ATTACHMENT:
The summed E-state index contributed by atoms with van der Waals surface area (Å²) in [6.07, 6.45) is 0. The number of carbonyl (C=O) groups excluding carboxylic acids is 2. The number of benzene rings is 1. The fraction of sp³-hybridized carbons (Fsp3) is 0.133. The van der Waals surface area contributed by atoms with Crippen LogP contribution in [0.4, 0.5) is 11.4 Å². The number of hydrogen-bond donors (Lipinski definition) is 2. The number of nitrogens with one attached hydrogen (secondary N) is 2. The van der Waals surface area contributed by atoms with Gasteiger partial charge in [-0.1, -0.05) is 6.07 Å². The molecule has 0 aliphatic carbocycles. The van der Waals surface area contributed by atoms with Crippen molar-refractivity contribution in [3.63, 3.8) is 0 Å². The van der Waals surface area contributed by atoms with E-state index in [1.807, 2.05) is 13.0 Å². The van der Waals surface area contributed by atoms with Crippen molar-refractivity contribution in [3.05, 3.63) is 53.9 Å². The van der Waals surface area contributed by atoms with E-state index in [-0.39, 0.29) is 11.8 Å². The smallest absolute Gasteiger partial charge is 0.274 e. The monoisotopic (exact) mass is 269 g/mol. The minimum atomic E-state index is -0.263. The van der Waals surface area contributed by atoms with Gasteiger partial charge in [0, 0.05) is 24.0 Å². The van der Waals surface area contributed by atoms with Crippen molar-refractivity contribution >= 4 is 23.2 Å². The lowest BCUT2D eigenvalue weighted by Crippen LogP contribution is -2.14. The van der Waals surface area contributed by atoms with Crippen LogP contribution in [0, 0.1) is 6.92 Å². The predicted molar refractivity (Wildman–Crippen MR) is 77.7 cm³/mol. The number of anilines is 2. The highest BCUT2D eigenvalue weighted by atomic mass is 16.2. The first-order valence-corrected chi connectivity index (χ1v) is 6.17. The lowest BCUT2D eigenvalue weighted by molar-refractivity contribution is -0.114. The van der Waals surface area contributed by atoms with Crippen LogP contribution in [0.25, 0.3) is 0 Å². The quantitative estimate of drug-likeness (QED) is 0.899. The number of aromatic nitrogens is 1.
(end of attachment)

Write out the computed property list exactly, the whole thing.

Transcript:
The summed E-state index contributed by atoms with van der Waals surface area (Å²) in [6.07, 6.45) is 0. The number of carbonyl (C=O) groups excluding carboxylic acids is 2. The number of benzene rings is 1. The fraction of sp³-hybridized carbons (Fsp3) is 0.133. The van der Waals surface area contributed by atoms with Crippen LogP contribution in [0.4, 0.5) is 11.4 Å². The number of hydrogen-bond donors (Lipinski definition) is 2. The number of nitrogens with one attached hydrogen (secondary N) is 2. The van der Waals surface area contributed by atoms with Gasteiger partial charge in [-0.1, -0.05) is 6.07 Å². The molecule has 0 aliphatic carbocycles. The van der Waals surface area contributed by atoms with Crippen molar-refractivity contribution in [3.63, 3.8) is 0 Å². The van der Waals surface area contributed by atoms with E-state index in [1.807, 2.05) is 13.0 Å². The van der Waals surface area contributed by atoms with Crippen molar-refractivity contribution in [3.05, 3.63) is 53.9 Å². The van der Waals surface area contributed by atoms with E-state index in [-0.39, 0.29) is 11.8 Å². The smallest absolute Gasteiger partial charge is 0.274 e. The monoisotopic (exact) mass is 269 g/mol. The minimum atomic E-state index is -0.263. The van der Waals surface area contributed by atoms with Gasteiger partial charge in [0, 0.05) is 24.0 Å². The van der Waals surface area contributed by atoms with Crippen molar-refractivity contribution >= 4 is 23.2 Å². The lowest BCUT2D eigenvalue weighted by Crippen LogP contribution is -2.14. The van der Waals surface area contributed by atoms with Crippen LogP contribution in [0, 0.1) is 6.92 Å². The predicted molar refractivity (Wildman–Crippen MR) is 77.7 cm³/mol. The number of anilines is 2. The highest BCUT2D eigenvalue weighted by atomic mass is 16.2. The first-order valence-corrected chi connectivity index (χ1v) is 6.17. The lowest BCUT2D eigenvalue weighted by molar-refractivity contribution is -0.114. The van der Waals surface area contributed by atoms with Crippen LogP contribution in [0.25, 0.3) is 0 Å². The quantitative estimate of drug-likeness (QED) is 0.899. The number of aromatic nitrogens is 1.